Some 15,000 Indonesian seaweed farmers whose livelihoods were destroyed by one of Australia's largest oil spills have won a Federal Court class action.
The company behind one of Australia's largest oil spills has been found liable for damaging the livelihoods of thousands of Indonesian seaweed farmers.
The Federal Court on Friday afternoon ruled the operator of the Montara Wellhead Platform, about 700 kilometres west of Darwin, breached its duty of care to the farmers after untested, deficient barriers were used to cap its H1 Well in 2009.
Oil and gas spilled uncontrollably from the well into the Timor Sea for 74 days, damaging seaweed farms off Timor and an island further south.
Class action lead applicant Daniel Sanda, who lived on about $2,000 a year before taking up seaweed farming on Rote Island, had calculated the oil spill cost him 739 million Indonesian rupiah ($A67,000) in profits over six years.
"I am satisfied that this oil caused or materially contributed to the death and loss of (Mr Sanda's) crop," Justice David Yates said.
"I am satisfied that, although difficult to assess, and although attended with uncertainty, the applicant's loss can be calculated, and that he is entitled to an award of damages."
The oil company, PTTEP Australasia, accepted it was negligent in suspending and operating the well but contended it didn't owe a duty of care to the farmers.
Even if that duty of care was owed and breached, it said there wasn't any evidence the oil reached the areas, let alone that oil was in a form that would be toxic to the seaweed crops.
It told Australian Maritime Safety Authority in August 2009 that about 200 to 400 barrels of oil was spilling per day, revising that to the higher figure at trial.
But Justice Yates found the rate was 920 barrels per day "as a minimum" and was likely being discharged at an uncontrolled rate exceeding 2,500 barrels per day.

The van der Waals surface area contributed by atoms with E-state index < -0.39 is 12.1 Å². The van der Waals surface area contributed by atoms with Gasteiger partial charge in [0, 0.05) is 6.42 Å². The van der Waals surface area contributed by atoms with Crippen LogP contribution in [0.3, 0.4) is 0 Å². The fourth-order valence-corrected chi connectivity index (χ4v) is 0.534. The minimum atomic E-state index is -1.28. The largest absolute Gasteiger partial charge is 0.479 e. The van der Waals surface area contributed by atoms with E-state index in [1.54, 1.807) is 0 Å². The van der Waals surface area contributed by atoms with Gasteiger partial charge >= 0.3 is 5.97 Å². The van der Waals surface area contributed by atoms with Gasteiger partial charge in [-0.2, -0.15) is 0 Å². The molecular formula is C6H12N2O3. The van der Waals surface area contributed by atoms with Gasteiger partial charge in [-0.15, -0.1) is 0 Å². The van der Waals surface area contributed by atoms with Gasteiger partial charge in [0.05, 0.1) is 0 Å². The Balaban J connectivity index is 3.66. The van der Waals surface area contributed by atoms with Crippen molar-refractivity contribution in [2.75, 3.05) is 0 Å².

PTTEP had shown in its oil spill contingency plan that it was concerned as to whether oil spilled at the H1 Well could reach shorelines in Australia, Timor and Indonesia and harm the marine ecosystems there, he said.
While the modelling showed no impacts, it was not dealing with an uncontrolled well blowout arising from a failure to properly suspend the well, the judge said.
"The possibility of impacts to those shorelines and harm to the marine ecosystem carried with it the possibility of harm to those businesses or enterprises that depended on the commercial exploitation of that ecosystem, including in relation to seaweed," the judge said.
"I am satisfied, therefore, that the foreseeability of that risk of harm arising from the respondent's actual acts or omissions is established and that the respondent breached its duty of care to the applicant and the Group Members.
"No other consideration has been raised which militates against a finding of breach."
Justice Yates ruled Mr Sanda should be awarded 253 million Indonesian rupiah, having applied a discount of 40 per cent due to uncertainty in Mr Sanda's exact income and found that no income loss occurred in 2013.
The question of whether interest is paid on that figure will be answered at a later date. What compensation other seaweed farmers receive will also be decided at a later time.
PTTEP said it was disappointed in the outcome and emphasised group members' claims must be determined separately. "PTTEP is carefully considering the judgment and the available avenues of appeal," a spokesman said. (AAP-SBS)